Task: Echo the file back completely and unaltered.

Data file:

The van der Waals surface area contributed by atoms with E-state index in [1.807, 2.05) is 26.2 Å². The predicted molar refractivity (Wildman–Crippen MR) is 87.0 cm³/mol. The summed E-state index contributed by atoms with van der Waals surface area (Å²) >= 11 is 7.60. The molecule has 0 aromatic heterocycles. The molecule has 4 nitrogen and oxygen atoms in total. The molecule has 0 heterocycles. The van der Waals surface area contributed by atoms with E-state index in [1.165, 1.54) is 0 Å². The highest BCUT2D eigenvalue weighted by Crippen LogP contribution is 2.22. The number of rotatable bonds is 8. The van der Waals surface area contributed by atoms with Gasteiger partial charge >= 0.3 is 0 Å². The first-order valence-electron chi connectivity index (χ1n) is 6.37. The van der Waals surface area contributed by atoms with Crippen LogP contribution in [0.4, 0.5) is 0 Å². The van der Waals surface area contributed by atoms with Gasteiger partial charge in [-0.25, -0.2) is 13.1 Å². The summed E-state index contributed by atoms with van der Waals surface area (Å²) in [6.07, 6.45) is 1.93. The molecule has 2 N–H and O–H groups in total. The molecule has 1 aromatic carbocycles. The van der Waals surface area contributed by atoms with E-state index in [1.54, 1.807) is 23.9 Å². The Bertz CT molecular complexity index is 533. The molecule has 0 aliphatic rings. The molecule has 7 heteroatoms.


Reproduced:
The van der Waals surface area contributed by atoms with E-state index in [1.807, 2.05) is 26.2 Å². The predicted molar refractivity (Wildman–Crippen MR) is 87.0 cm³/mol. The summed E-state index contributed by atoms with van der Waals surface area (Å²) >= 11 is 7.60. The molecule has 0 aromatic heterocycles. The molecule has 4 nitrogen and oxygen atoms in total. The molecule has 0 heterocycles. The van der Waals surface area contributed by atoms with E-state index in [1.165, 1.54) is 0 Å². The highest BCUT2D eigenvalue weighted by Crippen LogP contribution is 2.22. The number of rotatable bonds is 8. The van der Waals surface area contributed by atoms with Gasteiger partial charge >= 0.3 is 0 Å². The first-order valence-electron chi connectivity index (χ1n) is 6.37. The van der Waals surface area contributed by atoms with Crippen LogP contribution in [0.4, 0.5) is 0 Å². The van der Waals surface area contributed by atoms with Gasteiger partial charge in [-0.25, -0.2) is 13.1 Å². The summed E-state index contributed by atoms with van der Waals surface area (Å²) in [6.07, 6.45) is 1.93. The molecule has 2 N–H and O–H groups in total. The molecule has 1 aromatic carbocycles. The van der Waals surface area contributed by atoms with E-state index in [1.54, 1.807) is 23.9 Å². The Bertz CT molecular complexity index is 533. The molecule has 0 aliphatic rings. The molecule has 7 heteroatoms.